RISMEDIA, June 6, 2007-(MCT)-From the outside, this 39-foot-long vehicle could pass as a big RV. But the inside is appointed like an office with five desktop computers, upholstered booths, a desk and several cabinets.
Standing inside the mobile office, Darel Myers described how the vehicle enabled Allstate Insurance to process claims from a parking lot outside New Orleans after Hurricane Katrina roared through the city. One of 41 that the insurer dispatched to the Gulf Coast after Katrina’s rampage two years ago, the mobile office also now serves as a bully pulpit for Allstate.
The vehicle stopped in Norfolk on Thursday on its way to Charleston, S.C., with a message for Allstate policyholders: “Now is the time to prepare for hurricane season.”
Amid forecasts that the 2007 season will be more severe than 2006, insurers have been advising homeowners in coastal areas to take inventories of their household goods and create evacuation plans. They also are telling homeowners to closely read their insurance policies and make sure they understand the details.
“A policy that was written several years ago may not reflect the value of your home today,” especially if you’ve made additions or renovations, said Myers, equipment manager for Allstate’s national catastrophe team.
Sean McMurrough, counsel for the Property Casualty Insurers Association of America, acknowledged Friday that reading an insurance policy doesn’t rank high on anyone’s summer reading list. “You buy it and want to forget about it,” but the coverage is for the largest asset that most people have, he said.
In coastal areas like Hampton Roads, homeowners who haven’t read their policies recently probably won’t be thrilled with what they find. In addition to boosting their rates, an increasing number of insurers have imposed hurricane or windstorm deductibles that shift greater risk to the policyholder.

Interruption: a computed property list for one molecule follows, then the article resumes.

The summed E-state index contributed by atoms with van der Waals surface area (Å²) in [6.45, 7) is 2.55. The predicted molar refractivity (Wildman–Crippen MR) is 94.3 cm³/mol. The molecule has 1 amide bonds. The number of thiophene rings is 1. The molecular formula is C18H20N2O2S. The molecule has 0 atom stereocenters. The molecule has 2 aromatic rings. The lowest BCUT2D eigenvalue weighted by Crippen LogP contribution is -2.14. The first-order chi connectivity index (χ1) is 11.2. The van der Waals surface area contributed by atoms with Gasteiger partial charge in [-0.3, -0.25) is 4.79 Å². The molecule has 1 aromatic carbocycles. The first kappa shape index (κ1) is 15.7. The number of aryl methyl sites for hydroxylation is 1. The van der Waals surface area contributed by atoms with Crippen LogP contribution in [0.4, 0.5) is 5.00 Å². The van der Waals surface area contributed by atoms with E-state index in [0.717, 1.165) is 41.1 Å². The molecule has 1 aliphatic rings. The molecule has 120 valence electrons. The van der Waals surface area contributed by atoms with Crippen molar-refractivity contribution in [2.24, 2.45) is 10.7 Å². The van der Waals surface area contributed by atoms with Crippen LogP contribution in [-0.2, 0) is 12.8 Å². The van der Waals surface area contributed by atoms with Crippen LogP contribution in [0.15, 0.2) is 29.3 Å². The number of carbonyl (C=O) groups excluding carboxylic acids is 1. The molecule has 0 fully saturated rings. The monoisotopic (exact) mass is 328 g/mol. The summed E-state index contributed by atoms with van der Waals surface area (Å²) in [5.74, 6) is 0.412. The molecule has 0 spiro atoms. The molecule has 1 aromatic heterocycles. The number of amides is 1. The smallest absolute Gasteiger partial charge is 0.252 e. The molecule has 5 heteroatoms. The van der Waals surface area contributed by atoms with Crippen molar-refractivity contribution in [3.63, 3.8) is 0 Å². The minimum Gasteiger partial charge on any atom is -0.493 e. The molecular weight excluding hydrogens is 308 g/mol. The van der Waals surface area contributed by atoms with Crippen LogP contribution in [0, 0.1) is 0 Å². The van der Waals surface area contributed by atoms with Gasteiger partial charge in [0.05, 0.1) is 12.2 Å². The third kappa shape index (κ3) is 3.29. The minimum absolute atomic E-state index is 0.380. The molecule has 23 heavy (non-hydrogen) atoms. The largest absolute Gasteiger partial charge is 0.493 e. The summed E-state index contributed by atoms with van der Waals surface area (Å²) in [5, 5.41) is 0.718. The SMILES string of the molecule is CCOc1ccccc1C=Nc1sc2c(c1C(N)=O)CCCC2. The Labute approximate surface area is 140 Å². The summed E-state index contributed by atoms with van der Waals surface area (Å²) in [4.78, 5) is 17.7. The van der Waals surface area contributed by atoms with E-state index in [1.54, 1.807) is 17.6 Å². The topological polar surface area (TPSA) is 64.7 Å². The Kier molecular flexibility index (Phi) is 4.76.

In place of a routine, fixed deductible of $500 for damage from a hurricane, many insurers apply a mandatory percentage of the home’s insured value. Some use a mandatory deductible of 2 or 3% in coastal areas of Virginia. Others, including Allstate, have raised this to 5%. Most of the deductibles are triggered by named tropical storms but vary by company.
If a home insured for $100,000 has a policy with a mandatory windstorm or hurricane deductible of 5%, the homeowner must pay for the first $5,000 of repairs out of pocket before their policy kicks in.
Partly because of the low volume of catastrophic claims last year, the nation’s property-and-casualty insurers rang up especially robust earnings for 2006. Another favorable development is that the cost of their reinsurance has stabilized, said David Kodama, director of policy analysis at Property Casualty Insurers Association. Buying reinsurance enables an insurer to reduce the risk of having to pay for catastrophic losses.
Exceptionally strong earnings haven’t prompted insurers to ease their rates or make coverage more available to homeowners in coastal areas. Some companies, including Allstate, have continued to retrench from coastal regions. In December, Allstate announced that it would stop writing new homeowners’ policies in coastal parts of Virginia.
Allstate also said that it would no longer write new homeowners’ policies in coastal areas of North and South Carolina and wasn’t renewing existing policies in those areas.
The beginning of hurricane season isn’t the best time of year to be shopping for homeowners’ coverage. Unless you’re faced with an extraordinary increase in your premium, it’s better to wait until the season winds down in November to line up another insurer, said Bob Hunter, director of insurance for the Consumer Federation of America and a former insurance regulator.
Hunter agreed that this is the time for homeowners to read their policies closely and be sure they fully understand their coverage.
“If you’re concerned about a tree falling” and causing damage, he said, “you should ask about it now. This is the time to ask questions.”
Another topic to check is the need for flood insurance. Some homeowners in areas vulnerable to flooding mistakenly assume that their homeowners’ policy will cover flood damage. This coverage is available from property-and-casualty agents and purchased through the government’s National Flood Insurance Program.
Homeowners, however, cannot wait until a hurricane is barreling up the coast to buy the coverage. In most cases, the policies don’t take effect until 30 days after they are purchased.
Copyright © 2007, The Virginian-Pilot, Norfolk, Va.
Distributed by McClatchy-Tribune Information Services.
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